“Cycling can elevate your mood, relieve anxiety, increase stress resistance, and even banish the blues”. You have probably heard of something called the runner’s high. The term makes sense since chemically, your brain on exercise is a lot like your brain on drugs: your grey matter is bathed in a lot of the same chemicals, like cannabinoids that are also released by smoking marijuana.
Spin class can feel a lot like a dance club when you walk in. The lights are low and upbeat music is thumping through the loudspeakers. The different sections of a spin class are even paced to the beat of the music. Music has an effect on our mood, even increasing the release of happy chemicals like norepinephrine and melatonin, and decreasing stress-causing hormone production in the body. You have probably experienced this yourself; listening to a sad song can help stir up those feelings, whereas listening to an upbeat, positive song can help you feel more positive too.
The social aspect of spin class also helps boost mood: “The communal benefits of coming together with friends and colleagues, and doing something difficult, while encouraging one another, pays dividends beyond exercising alone,” says Dayna Yorks, DO, lead researcher on a 2017 study by American Osteopathic Association. People can trigger positive emotions in others just through the smell of their sweat: something that is in excess in a spin class! Many studies have shown how emotions can be caught by others, just like a virus, a phenomenon known as emotional contagion. Surround yourself with high-vibe people, all rocking out to upbeat hits while getting their sweat on, and you have a powerful cocktail for boosting your mood.
Build a New Social Group at Crossfit
It is not for everybody, but if you crave a tight-knit community and relentless commitment to self-improvement, Crossfit could be the secret sauce to get you through your breakup.
CrossFit is hard work, there’s no way around it. However, a culture of support and interaction with other members means that becoming a regular at your local “box” gives you access to a whole new group of friends. You’ll be pushed to your limits, however, shared suffering forges strong bonds! I do not do CrossFit anymore, however, between Thanksgiving parties, post-workout ping-pong sessions, Saturday brunches, and other social events that came from my CrossFit community, I can say that from experience you will find a supportive group like no other.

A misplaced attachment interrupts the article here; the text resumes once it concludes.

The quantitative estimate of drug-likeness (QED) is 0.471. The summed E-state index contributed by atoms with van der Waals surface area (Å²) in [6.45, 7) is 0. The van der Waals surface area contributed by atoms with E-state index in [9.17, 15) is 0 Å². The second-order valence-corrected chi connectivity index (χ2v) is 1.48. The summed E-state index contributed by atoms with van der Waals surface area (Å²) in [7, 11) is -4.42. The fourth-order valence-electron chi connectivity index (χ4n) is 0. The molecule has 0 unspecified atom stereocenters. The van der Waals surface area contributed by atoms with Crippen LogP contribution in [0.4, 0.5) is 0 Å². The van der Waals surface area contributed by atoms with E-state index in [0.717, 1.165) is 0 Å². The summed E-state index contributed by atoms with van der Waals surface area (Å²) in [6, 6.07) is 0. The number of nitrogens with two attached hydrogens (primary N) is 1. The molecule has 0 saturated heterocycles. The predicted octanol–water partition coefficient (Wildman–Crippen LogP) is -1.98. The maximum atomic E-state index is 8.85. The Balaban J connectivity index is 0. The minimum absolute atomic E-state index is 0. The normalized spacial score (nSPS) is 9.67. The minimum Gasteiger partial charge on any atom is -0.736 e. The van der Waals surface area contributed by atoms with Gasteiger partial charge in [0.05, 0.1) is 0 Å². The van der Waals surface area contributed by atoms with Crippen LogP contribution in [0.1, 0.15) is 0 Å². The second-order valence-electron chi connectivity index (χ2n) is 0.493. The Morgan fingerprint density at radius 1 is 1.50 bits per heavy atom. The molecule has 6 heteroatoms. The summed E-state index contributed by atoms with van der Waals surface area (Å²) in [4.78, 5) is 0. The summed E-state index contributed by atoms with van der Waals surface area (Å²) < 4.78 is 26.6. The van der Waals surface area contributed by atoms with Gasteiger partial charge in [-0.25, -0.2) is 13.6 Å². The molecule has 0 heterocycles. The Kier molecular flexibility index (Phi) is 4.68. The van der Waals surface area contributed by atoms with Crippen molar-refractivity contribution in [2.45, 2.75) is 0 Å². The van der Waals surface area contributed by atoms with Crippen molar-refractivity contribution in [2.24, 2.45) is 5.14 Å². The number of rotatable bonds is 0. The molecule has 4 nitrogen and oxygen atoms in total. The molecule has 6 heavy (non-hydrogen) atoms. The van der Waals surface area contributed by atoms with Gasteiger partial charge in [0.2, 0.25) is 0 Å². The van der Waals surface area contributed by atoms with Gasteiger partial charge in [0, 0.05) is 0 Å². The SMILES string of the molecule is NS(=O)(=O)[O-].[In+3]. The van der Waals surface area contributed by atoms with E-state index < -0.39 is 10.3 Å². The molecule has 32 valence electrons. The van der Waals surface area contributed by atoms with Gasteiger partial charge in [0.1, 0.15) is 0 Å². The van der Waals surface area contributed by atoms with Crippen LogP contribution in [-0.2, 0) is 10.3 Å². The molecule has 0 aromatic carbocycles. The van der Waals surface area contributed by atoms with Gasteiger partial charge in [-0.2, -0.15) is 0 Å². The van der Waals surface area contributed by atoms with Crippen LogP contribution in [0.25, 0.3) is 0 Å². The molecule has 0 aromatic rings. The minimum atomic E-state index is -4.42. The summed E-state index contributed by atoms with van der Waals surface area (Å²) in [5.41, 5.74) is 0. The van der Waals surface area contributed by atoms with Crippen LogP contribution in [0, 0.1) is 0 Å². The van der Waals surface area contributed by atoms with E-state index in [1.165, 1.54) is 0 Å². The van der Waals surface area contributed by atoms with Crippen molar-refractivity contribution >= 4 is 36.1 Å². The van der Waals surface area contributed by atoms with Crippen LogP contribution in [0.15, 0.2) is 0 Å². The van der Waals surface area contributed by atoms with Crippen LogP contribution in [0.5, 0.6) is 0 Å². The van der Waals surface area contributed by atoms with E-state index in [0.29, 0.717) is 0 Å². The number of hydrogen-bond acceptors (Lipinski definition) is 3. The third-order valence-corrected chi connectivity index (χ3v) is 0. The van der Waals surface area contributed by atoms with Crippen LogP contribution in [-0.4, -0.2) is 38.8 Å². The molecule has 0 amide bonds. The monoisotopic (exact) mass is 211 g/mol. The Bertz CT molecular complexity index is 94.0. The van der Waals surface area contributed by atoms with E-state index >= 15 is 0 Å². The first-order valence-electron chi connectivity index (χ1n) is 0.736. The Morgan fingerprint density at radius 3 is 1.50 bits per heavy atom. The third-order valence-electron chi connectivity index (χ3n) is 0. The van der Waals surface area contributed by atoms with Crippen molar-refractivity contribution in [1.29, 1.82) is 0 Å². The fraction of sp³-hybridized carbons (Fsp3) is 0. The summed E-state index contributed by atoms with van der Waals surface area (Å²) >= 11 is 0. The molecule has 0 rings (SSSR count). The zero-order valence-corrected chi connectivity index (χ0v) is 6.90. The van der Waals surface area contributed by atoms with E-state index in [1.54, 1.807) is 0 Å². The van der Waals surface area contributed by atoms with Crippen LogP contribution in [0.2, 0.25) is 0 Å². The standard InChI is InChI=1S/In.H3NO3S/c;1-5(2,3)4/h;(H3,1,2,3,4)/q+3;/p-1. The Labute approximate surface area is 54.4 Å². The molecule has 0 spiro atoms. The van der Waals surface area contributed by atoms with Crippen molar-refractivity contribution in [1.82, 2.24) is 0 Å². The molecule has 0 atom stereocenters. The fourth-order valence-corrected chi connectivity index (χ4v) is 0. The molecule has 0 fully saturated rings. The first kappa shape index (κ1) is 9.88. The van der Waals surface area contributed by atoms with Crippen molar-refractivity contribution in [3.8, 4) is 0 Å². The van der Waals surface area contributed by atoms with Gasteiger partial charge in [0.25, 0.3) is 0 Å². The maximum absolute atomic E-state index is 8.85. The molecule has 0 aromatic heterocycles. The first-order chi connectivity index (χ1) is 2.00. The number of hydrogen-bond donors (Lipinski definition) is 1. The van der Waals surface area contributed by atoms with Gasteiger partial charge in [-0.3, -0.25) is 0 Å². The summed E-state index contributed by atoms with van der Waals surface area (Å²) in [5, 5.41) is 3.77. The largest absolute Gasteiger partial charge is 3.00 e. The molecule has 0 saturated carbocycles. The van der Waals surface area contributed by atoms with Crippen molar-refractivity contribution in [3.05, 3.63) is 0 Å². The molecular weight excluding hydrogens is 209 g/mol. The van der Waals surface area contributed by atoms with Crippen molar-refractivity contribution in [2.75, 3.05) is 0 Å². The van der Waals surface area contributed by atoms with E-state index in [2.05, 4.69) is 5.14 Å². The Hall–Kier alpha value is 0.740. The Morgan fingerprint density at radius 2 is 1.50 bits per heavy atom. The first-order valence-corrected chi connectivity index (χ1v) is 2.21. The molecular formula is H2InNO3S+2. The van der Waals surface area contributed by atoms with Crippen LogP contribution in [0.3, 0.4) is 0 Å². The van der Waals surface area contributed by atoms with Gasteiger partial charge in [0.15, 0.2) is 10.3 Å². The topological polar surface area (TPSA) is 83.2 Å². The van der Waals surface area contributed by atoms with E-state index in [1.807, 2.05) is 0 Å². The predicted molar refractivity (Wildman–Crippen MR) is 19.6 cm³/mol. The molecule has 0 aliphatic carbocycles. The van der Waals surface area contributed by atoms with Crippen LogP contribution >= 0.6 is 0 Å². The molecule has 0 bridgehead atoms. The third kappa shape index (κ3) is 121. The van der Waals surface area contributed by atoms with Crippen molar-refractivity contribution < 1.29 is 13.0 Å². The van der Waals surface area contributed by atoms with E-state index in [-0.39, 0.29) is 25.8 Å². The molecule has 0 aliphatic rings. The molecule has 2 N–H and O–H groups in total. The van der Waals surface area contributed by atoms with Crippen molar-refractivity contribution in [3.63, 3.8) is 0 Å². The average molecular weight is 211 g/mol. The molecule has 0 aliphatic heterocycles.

Unlike other weight lifting programs, Crossfit is almost exclusively a group training program. Each class goes through the warm-up, skills, and workout portions of class together. Workouts are often designed to be done in teams, giving a team environment that you may have felt was missing since high school or college.
CrossFit workouts also place a lot of emphasis on fun, with new movements and workouts each day that brings to mind games from childhood. Your full attention is required during the workout because of the complex movements and newness factor, so you will not have a moment spare to ruminate over your ex. Plus, CrossFit gyms do not have mirrors on the walls, helping you fully focus on being in your body instead of looking at it.
I recommend choosing the workout type that you are most excited by and that you feel capable of doing right now. When I had a broken heart, I lowered the intensity of my workouts because I couldn’t give the effort that some workouts required. Listen to your body as you move, but move nonetheless!
And here’s a permission slip for you: enjoy the ice cream and the margaritas. Just please do not rely on sugar and booze to get you through this breakup. Your future self will thank you.
By reconnecting to yourself with yoga, boosting your mood through endorphins and music in spin class, and expanding your community through a group fitness program like CrossFit, you will be in good shape to process the emotions of your breakup in a healthy way.